61.4% 58.7% 58.8% 59.8%

10 7 3 11

2 1 8 1

162 150 273 153

120 134 154 167

MHT-DAM MHT Cox’s MHT [12] Milan [31]

38.5% 40.8% 34.8% 39.8%

70.8% 67.3% 66.1% 65.0%

9 10 6 8

22 21 22 19

9 19 65 22

8 18 35 27

MHT-A+M MHT-M Cox’s MHT [12] Milan [31]

62.1% 61.6% 52.0% 60.0%

70.3% 68.0% 66.5% 61.9%

21 22 17 21

9 12 14 11

14 23 52 19

11 31 41 22

MHT-DAM MHT Cox’s MHT [12] Milan [31]

25.4% 24.0% 22.6% 29.6%

62.2% 58.4% 57.4% 58.8%

3 5 2 2

24 23 23 21

30 29 57 34

25 33 34 42

References [1] A. Andriyenko, K. Schindler, and S. Roth. Discretecontinuous optimization for multi-target tracking. In CVPR, 2012. 2 [2] S.-H. Bae and K.-J. Yoon. Robust online multi-object tracking based on tracklet confidence and online discriminative appearance learning. In CVPR, 2014. 2, 7 2 http://cpl.cc.gatech.edu/projects/MHT/

[3] H. Ben Shitrit, J. Berclaz, F. Fleuret, and P. Fua. Multicommodity network flow for tracking multiple people. PAMI, 2014. 2 [4] J. Berclaz, E. Turetken, F. Fleuret, and P. Fua. Multiple object tracking using K-shortest paths optimization. PAMI, 2011. 2 [5] K. Bernardin and R. Stiefelhagen. Evaluating multiple object tracking performance: the CLEAR MOT metrics. Image and Video Processing, 2008. 6 [6] S. Blackman and R. Popoli. Design and Analysis of Modern Tracking Systems. Artech House, 1999. 1, 3, 4 [7] M. D. Breitenstein, F. Reichlin, B. Leibe, E. Koller-Meier, and L. V. Gool. Online multiperson tracking-by-detection from a single, uncalibrated camera. PAMI, 2011. 2 [8] W. Brendel, M. Amer, and S. Todorovic. Multiobject tracking as maximum weight independent set. In CVPR, 2011. 2 [9] S. Busygin. A new trust region technique for the maximum weight clique problem. Discrete Appl. Math., 2006. 5 [10] A. Butt and R. Collins. Multi-target tracking by Lagrangian relaxation to min-cost network flow. In CVPR, 2013. 2, 5 [11] R. T. Collins. Multitarget data association with higher-order motion models. In CVPR, 2012. 2 [12] I. J. Cox and S. L. Hingorani. An efficient implementation of Reid’s multiple hypothesis tracking algorithm and its evaluation for the purpose of visual tracking. PAMI, 1996. 1, 2, 4, 5, 8 [13] C. Dicle, O. Camps, and M. Sznaier. The way they move: Tracking targets with similar appearance. In ICCV, 2013. 7 [14] J. Ferryman and A. Ellis. PETS2010: Dataset and challenge. In AVSS, 2010. 6 [15] A. Geiger, M. Lauer, C. Wojek, C. Stiller, and R. Urtasun. 3D traffic scene understanding from movable platforms. PAMI, 2014. 7 [16] R. Girshick, J. Donahue, T. Darrell, and J. Malik. Rich feature hierarchies for accurate object detection and semantic segmentation. In CVPR, 2014. 1, 6 [17] M. Han, W. Xu, H. Tao, and Y. Gong. An algorithm for multiple object trajectory tracking. In CVPR, 2004. 2 [18] C. Huang, Y. Li, and R. Nevatia. Multiple target tracking by learning-based hierarchical association of detection responses. PAMI, 2013. 2 [19] Z. Khan, T. Balch, and F. Dellaert. MCMC-based particle filtering for tracking a variable number of interacting targets. PAMI, 2005. 2 [20] A. Krizhevsky, I. Sutskever, and G. E. Hinton. Imagenet classification with deep convolutional neural networks. In NIPS, 2012. 1 [21] C.-H. Kuo, C. Huang, and R. Nevatia. Multi-target tracking by on-line learned discriminative appearance models. In CVPR, 2010. 2 [22] C.-H. Kuo and R. Nevatia. How does person identity recognition help multi-person tracking? In CVPR, 2011. 2 [23] L. Leal-Taix´e, M. Fenzi, A. Kuznetsova, B. Rosenhahn, and S. Savarese. Learning an image-based motion context for multiple people tracking. In CVPR, 2014. 7 [24] L. Leal-Taix´e, A. Milan, I. Reid, S. Roth, and K. Schindler. MOTChallenge 2015: Towards a benchmark for multi-target tracking. arXiv:1504.01942 [cs], 2015. 6 [25] F. Li, T. Kim, A. Humayun, D. Tsai, and J. M. Rehg. Video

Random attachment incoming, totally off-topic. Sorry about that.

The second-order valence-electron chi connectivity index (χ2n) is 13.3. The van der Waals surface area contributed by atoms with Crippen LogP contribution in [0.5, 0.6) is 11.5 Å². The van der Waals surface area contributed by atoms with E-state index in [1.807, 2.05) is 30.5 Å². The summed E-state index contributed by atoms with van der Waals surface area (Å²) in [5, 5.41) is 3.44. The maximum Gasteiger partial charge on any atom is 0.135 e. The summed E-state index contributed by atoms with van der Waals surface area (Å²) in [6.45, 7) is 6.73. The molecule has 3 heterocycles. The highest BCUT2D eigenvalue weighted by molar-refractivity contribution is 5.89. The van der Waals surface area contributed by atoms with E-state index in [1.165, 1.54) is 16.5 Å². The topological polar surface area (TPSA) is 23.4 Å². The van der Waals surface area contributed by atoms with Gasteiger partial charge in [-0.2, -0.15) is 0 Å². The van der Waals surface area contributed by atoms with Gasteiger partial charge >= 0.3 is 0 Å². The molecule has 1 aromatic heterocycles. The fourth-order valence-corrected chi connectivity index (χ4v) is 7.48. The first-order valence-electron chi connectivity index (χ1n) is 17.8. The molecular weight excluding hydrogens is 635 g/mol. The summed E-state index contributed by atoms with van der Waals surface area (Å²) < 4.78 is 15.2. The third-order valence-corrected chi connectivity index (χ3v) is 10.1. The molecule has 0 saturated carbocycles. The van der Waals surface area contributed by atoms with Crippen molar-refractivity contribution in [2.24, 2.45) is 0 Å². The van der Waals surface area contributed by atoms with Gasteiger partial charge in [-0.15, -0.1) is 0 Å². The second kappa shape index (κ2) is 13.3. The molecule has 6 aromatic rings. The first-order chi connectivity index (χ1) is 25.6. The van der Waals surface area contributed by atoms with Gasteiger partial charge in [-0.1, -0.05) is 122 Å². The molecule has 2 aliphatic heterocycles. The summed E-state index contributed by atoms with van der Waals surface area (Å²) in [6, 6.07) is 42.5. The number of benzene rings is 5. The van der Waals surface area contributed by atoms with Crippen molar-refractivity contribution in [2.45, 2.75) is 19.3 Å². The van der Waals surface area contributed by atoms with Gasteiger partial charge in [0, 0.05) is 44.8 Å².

[26]

[27]

[28]

[29] [30]

[31]

[32]

[33] [34]

[35]

[36] [37]

[38]

[39]

[40]

[41] [42] [43]

[44]

[45]

segmentation by tracking many figure-ground segments. In ICCV, 2013. 1, 5 J. Liu, P. Carr, R. T. Collins, and Y. Liu. Tracking sports players with context-conditioned motion models. In CVPR, 2013. 2 N. McLaughlin, J. Martinez Del Rincon, and P. Miller. Enhancing linear programming with motion modeling for multi-target tracking. In WACV, 2015. 7 A. Milan, L. Leal-Taix´e, I. Reid, and K. Schindler. Joint tracking and segmentation of multiple targets. In CVPR, 2015. 7 A. Milan, S. Roth, and K. Schindler. Continuous energy minimization for multitarget tracking. PAMI, 2014. 7 A. Milan, K. Schindler, and S. Roth. Challenges of ground truth evaluation of multi-target tracking. In CVPR Workshop, 2013. 6 A. Milan, K. Schindler, and S. Roth. Detection-and trajectory-level exclusion in multiple object tracking. In CVPR, 2013. 6, 8 S. Oh, S. Russell, and S. Sastry. Markov Chain Monte Carlo data association for multi-target tracking. IEEE Transactions on Automatic Control, 2009. 2, 6, 7 P. R. Ostergard. A new algorithm for the maximum-weight clique problem. Nordic Journal of Computing, 2001. 5 D. J. Papageorgiou and M. R. Salpukas. The maximum weight independent set problem for data association in multiple hypothesis tracking. Optimization and Cooperative Control Strategies, 2009. 2, 4 H. Pirsiavash, D. Ramanan, and C. C. Fowlkes. Globallyoptimal greedy algorithms for tracking a variable number of objects. In CVPR, 2011. 2, 7 D. Reid. An algorithm for tracking multiple targets. IEEE Transactions on Automatic Control, 1979. 1, 2 A. Segal and I. Reid. Latent data association: Bayesian model selection for multi-target tracking. In ICCV, 2013. 2, 5 H. B. Shitrit, J. Berclaz, F. Fleuret, and P. Fua. Tracking multiple people under global appearance constraints. In ICCV, 2011. 2 A. Smeulder, D. Chu, R. Cucchiara, S. Calderara, A. Deghan, and M. Shah. Visual tracking: An experimental survey. PAMI, 2014. 2 X. Song, J. Cui, H. Zha, and H. Zhao. Vision-based multiple interacting targets tracking via on-line supervised learning. In ECCV, 2008. 2 S. Wang and F. C. Learning optimal parameters for multitarget tracking. In BMVC, 2015. 7 B. Yang and R. Nevatia. An online learned CRF model for multi-target tracking. In CVPR, 2012. 2 J. Yoon, H. Yang, J. Lim, and K. Yoon. Bayesian multiobject tracking using motion context from multiple objects. In WACV, 2015. 7 A. R. Zamir, A. Dehghan, and M. Shah. GMCP-tracker: Global multi-object tracking using generalized minimum clique graphs. In ECCV, 2012. 5 L. Zhang and R. Nevatia. Global data association for multiobject tracking using network flows. In CVPR, 2008. 2